3. Personally, I think the wisdom that should be taught all males is the skill and willingness to do half the cooking. (Including the meal-planning and shopping therefor.)

    Comment by caia — October 15, 2009 @ 2:52 am

  4. Oh my goodness. Is there a way to copy this post in its entirety and reprint it, say, on a page of the Sports Illustrated bathing suit issue? The back of a beer bottle? The bottom of a urinal? The potential to help so many is so great.

    Comment by Irene — October 15, 2009 @ 7:48 am

  5. And always say “thank you” and something nice about dinner. My wonderful husband always does and it means the world to me.
    It also means I will continue doing the cooking.
    (Yea, that, and the fact that he really can’t cook. We still remember the Funny Pasta Incident.)

    Comment by Cara — October 16, 2009 @ 4:45 am

  6. The nice thing about this advice is that one can switch the sexes and it still all works.

    One of the best circumstances, however, is when both of you know how to cook, and you’re at that point where you can divvy up the cooking duties for a particular meal, throw in your two cents (or receive the other person’s two cents), and the overall fabulousness of the meal merely increases exponentially. Oh–and both of you get in the habit of cleaning up as you go along, which means there are almost no dishes at the end. Which leaves plenty of time for assignations, clandestine or otherwise.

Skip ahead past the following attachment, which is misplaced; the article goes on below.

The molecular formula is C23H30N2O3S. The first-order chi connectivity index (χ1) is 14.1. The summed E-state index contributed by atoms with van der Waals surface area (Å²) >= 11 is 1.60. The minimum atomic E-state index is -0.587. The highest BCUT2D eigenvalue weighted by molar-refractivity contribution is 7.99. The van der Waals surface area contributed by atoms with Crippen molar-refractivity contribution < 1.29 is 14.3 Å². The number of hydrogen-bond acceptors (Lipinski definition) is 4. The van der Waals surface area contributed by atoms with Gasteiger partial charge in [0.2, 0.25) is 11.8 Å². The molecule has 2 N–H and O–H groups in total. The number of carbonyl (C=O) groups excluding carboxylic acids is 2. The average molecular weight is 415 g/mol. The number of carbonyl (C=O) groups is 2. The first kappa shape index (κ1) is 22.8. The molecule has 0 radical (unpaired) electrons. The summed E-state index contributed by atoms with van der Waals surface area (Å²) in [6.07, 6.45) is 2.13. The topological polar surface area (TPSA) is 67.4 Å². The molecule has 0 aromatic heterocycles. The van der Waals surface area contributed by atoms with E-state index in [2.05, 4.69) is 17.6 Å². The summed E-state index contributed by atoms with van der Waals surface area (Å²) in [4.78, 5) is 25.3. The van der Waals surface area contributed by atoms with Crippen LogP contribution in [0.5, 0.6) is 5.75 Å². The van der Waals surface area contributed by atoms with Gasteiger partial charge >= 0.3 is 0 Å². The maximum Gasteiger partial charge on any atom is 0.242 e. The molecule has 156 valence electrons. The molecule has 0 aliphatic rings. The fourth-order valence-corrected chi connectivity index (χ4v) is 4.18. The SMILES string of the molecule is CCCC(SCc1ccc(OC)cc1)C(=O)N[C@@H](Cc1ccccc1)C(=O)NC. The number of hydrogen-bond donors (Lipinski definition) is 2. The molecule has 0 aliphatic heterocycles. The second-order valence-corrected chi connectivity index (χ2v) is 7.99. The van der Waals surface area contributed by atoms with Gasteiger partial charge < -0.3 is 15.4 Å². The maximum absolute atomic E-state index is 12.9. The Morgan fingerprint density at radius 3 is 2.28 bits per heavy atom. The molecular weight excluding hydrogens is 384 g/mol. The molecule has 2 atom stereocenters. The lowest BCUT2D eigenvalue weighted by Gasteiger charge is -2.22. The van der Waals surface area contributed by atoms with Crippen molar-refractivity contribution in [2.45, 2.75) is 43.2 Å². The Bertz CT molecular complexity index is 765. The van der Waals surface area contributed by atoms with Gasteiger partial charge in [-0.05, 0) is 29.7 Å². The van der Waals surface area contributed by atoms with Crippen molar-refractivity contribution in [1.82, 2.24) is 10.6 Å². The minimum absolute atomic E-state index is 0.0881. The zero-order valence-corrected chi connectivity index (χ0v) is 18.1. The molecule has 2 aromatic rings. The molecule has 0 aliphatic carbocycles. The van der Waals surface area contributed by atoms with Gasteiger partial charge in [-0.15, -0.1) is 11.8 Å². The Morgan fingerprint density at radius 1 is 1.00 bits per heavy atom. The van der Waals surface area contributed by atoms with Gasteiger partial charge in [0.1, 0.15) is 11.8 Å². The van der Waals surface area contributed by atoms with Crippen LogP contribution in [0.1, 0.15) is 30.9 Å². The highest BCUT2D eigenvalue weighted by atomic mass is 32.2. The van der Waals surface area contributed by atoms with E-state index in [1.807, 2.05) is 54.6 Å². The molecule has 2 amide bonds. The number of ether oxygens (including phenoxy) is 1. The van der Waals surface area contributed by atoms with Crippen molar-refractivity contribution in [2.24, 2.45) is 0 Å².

Comment by Narya — October 16, 2009 @ 7:51 am

  7. My husband has taken these tips to heart and now he is happily outgrowing all of his pants. He really takes #9 seriously. He loves his banana bread. Thanks for posting 🙂

    Comment by Catherine — October 20, 2009 @ 8:54 pm

  8. At Casa Twistie all excess overripe bananas go into my favorite banana cake which, alas!, Mr. Twistie cannot eat since he has diabetes. And since he doesn’t like cake anyway.

    Still, the extra bananas are always welcome and get him much praise and positive reinforcement when he comes through.

    Comment by Twistie — October 22, 2009 @ 7:22 pm

  9. Am I the only demented soul who was reminded of this?

    Comment by raincoaster — October 28, 2009 @ 6:14 pm

  10. Ayyyy! Mrs. Henry caught her husband looking at your link, raincoaster, to The Twilight Zone. And it was 3:45 a.m. Today she is watching him carefully for more indications of strange behavior.

    Comment by Mr. Henry — October 29, 2009 @ 7:33 am

  11. Mr. Henry–

    How did you know about the banana thing? I have become a total banana hag to my husband as of late. But do you really like fruit flies in your apartment? Maybe it is worth a rotten banana or two if the outcome yields banana bread.

    I think you needed to be more forceful about the wiping-out-the-sink part of your analysis of proper male kitchen behavior. My request for the final wipe up had been met with little response until I said: Ha! You think you are doing the dishes, Babe? Well, the sink is the LAST DISH, and you never do it. It smells, too. Finish what you start!” I know it sounds harsh, but the results were spectacular. My hubby and I make a great team in the kitchen. Thanks for reminding the men out there how important a role they play in that regard.

    Comment by Thra — November 1, 2009 @ 12:52 pm